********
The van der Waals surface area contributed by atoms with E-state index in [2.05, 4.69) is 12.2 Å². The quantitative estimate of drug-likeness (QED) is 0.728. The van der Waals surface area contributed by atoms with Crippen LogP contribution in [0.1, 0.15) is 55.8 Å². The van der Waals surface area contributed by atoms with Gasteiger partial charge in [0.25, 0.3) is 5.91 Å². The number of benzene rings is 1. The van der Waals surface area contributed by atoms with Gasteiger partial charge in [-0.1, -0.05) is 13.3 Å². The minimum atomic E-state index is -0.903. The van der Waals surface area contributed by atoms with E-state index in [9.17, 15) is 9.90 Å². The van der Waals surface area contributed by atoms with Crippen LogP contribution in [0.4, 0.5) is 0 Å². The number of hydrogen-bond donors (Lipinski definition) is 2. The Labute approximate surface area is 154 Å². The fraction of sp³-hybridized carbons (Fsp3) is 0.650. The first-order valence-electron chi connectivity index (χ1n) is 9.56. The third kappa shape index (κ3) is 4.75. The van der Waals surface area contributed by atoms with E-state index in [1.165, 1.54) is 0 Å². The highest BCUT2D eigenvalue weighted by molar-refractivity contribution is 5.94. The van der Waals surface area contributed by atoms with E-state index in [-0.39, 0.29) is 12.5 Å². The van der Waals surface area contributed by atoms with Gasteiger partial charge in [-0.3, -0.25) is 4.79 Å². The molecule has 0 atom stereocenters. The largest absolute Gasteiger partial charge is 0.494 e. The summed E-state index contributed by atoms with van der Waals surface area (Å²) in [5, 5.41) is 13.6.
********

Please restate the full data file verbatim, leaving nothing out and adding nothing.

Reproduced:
The van der Waals surface area contributed by atoms with E-state index in [2.05, 4.69) is 12.2 Å². The quantitative estimate of drug-likeness (QED) is 0.728. The van der Waals surface area contributed by atoms with Crippen LogP contribution in [0.1, 0.15) is 55.8 Å². The van der Waals surface area contributed by atoms with Gasteiger partial charge in [0.25, 0.3) is 5.91 Å². The number of benzene rings is 1. The van der Waals surface area contributed by atoms with Gasteiger partial charge in [-0.1, -0.05) is 13.3 Å². The minimum atomic E-state index is -0.903. The van der Waals surface area contributed by atoms with E-state index in [9.17, 15) is 9.90 Å². The van der Waals surface area contributed by atoms with Crippen LogP contribution in [0.4, 0.5) is 0 Å². The number of hydrogen-bond donors (Lipinski definition) is 2. The Labute approximate surface area is 154 Å². The fraction of sp³-hybridized carbons (Fsp3) is 0.650. The first-order valence-electron chi connectivity index (χ1n) is 9.56. The third kappa shape index (κ3) is 4.75. The van der Waals surface area contributed by atoms with E-state index in [1.165, 1.54) is 0 Å². The highest BCUT2D eigenvalue weighted by molar-refractivity contribution is 5.94. The van der Waals surface area contributed by atoms with E-state index in [-0.39, 0.29) is 12.5 Å². The van der Waals surface area contributed by atoms with Gasteiger partial charge in [-0.3, -0.25) is 4.79 Å². The molecule has 0 atom stereocenters. The largest absolute Gasteiger partial charge is 0.494 e. The summed E-state index contributed by atoms with van der Waals surface area (Å²) in [5, 5.41) is 13.6.